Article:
Bjorn has to go into the wilderness, into the ice land, to find out who he is. He’s been born to over-achieving parents who both love him but they patronize them. He’s come from a broken home and he’s always wanted to please his parents. So here he is, striking out on his own. He wants to know who he is and he knows his father doesn’t think he’ll survive.


Rollo is in Paris trying to figure out if it’s true that the gods think his destiny is to be a Frankish noble. Ragnar wants to know why he wasn’t allowed into Valhalla. What is it he’s got to do now to define himself as a king of person?


And the sons are coming up and they asking themselves, “Who am I? Is being the son of Ragnar the most important thing?”


There’s a lot of deep identity searching in this season, I think.


That’s what’s so compelling about the show, because in a way that’s always been the case. So much of the show has been about Ragnar’s own sense of self-discovery and exploring various belief and thought structures. Now with Athelstan no longer able to help him on this journey, where is he at?


Once of the burdens … Ragnar didn’t want to be king. He found the burden to be almost too much and he nearly died going to Paris. I think he was so weary, he wanted to go into Valhalla but the gods refused him.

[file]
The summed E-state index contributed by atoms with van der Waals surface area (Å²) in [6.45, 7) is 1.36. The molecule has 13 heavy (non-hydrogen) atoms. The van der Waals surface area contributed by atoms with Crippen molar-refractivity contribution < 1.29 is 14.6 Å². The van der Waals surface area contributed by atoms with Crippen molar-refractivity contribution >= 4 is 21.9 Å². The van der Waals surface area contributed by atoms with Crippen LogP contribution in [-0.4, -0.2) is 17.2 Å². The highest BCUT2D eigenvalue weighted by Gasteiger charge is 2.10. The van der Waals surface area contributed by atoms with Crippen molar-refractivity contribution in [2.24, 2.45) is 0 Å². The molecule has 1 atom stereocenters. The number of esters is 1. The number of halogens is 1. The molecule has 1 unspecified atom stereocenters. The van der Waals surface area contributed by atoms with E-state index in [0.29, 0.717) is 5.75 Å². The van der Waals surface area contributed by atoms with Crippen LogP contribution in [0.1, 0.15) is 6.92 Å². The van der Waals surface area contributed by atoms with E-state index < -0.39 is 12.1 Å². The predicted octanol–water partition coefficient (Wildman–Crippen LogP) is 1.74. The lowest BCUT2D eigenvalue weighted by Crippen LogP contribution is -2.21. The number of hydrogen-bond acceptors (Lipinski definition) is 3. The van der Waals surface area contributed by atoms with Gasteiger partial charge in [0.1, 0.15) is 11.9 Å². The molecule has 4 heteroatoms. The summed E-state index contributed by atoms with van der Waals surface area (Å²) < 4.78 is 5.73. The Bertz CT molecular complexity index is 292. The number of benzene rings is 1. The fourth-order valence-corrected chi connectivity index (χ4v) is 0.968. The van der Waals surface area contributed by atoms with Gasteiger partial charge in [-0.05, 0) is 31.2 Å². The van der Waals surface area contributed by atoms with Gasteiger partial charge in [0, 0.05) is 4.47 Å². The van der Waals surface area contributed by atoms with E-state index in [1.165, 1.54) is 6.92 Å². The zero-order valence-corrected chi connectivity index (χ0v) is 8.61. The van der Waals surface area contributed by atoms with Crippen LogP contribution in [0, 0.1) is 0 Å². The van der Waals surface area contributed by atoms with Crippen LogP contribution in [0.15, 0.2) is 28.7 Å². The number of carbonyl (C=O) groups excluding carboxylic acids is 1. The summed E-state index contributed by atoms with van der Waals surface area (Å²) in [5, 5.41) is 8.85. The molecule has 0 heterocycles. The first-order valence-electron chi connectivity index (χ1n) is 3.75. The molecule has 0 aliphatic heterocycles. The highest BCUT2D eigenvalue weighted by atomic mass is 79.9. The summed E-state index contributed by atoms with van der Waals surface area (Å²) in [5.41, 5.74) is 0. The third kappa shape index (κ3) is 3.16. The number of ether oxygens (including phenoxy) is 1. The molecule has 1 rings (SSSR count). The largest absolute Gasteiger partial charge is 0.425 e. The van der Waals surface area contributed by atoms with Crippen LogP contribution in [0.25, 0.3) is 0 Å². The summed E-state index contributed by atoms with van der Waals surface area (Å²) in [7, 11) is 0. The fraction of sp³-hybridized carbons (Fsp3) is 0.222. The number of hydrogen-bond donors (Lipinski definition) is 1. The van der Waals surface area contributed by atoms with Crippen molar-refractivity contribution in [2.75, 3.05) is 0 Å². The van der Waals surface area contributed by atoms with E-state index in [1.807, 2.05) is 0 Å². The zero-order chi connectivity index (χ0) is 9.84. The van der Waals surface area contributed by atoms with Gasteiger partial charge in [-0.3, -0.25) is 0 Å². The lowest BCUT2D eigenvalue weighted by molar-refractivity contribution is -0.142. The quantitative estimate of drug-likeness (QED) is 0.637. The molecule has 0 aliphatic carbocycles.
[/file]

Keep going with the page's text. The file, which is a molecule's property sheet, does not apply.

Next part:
Now he has to go on and figure out why. But one of the things he’s learned about being king is he can’t trust anyone. He’s always loved Floki, but Floki killed the person who — apart from Lagertha — he’s loved most in his life. That’s a big issue.


So who does he talk to? He’s lonely and I think power is a lonely place.


I feel for Ragnar, personally. I would hate to have power and he has a lot of it he has to deal with. It’s one of the really good things about the show is it shows not just that power corrupts. That’s simplistic. People think that getting to the throne is the be all, end all. In fact, you don’t want to go there. That’s when the problems start.


You feel a very human response to Ragnar, who is carrying an extraordinary burden. You want relief from that, which comes in many ways. Ultimately his journey is always personal. So it becomes more focused on dealing with Rollo.


He doesn’t want to go back to Paris to loot and rape, that’s not Ragnar. He’s really sensitive. He’s not an anti-hero, but he’s a very sensitive hero who I think people can connect to. In the same way I think women connect to Lagertha.


She keeps being put in positions where she’s compromised and needs a guy to protect her. She’s always thrown back, perhaps in the way a guy wouldn’t be, on the point of ruling.


I just think these two central characters work because everyone can see they are realistically of their time, and yet their issues seem contemporary. People can absolutely identify, I think, with the agonies that Ragnar goes through and the problems Lagertha faces as a woman.


The problems facing Lagertha are fascinating, because she’s a woman existing in a time where women don’t normally gain that sort of power.


Yeah and she finds again and again that even if she’s proven herself worthy of exercising power, that some guy comes in between her and power. She has to share it, or negotiate it, or kill the guy. I’m really in awe of this woman and I’m not surprised that Kathryn is as big a star as Travis is now. She’s got a huge fan club and it’s quite right.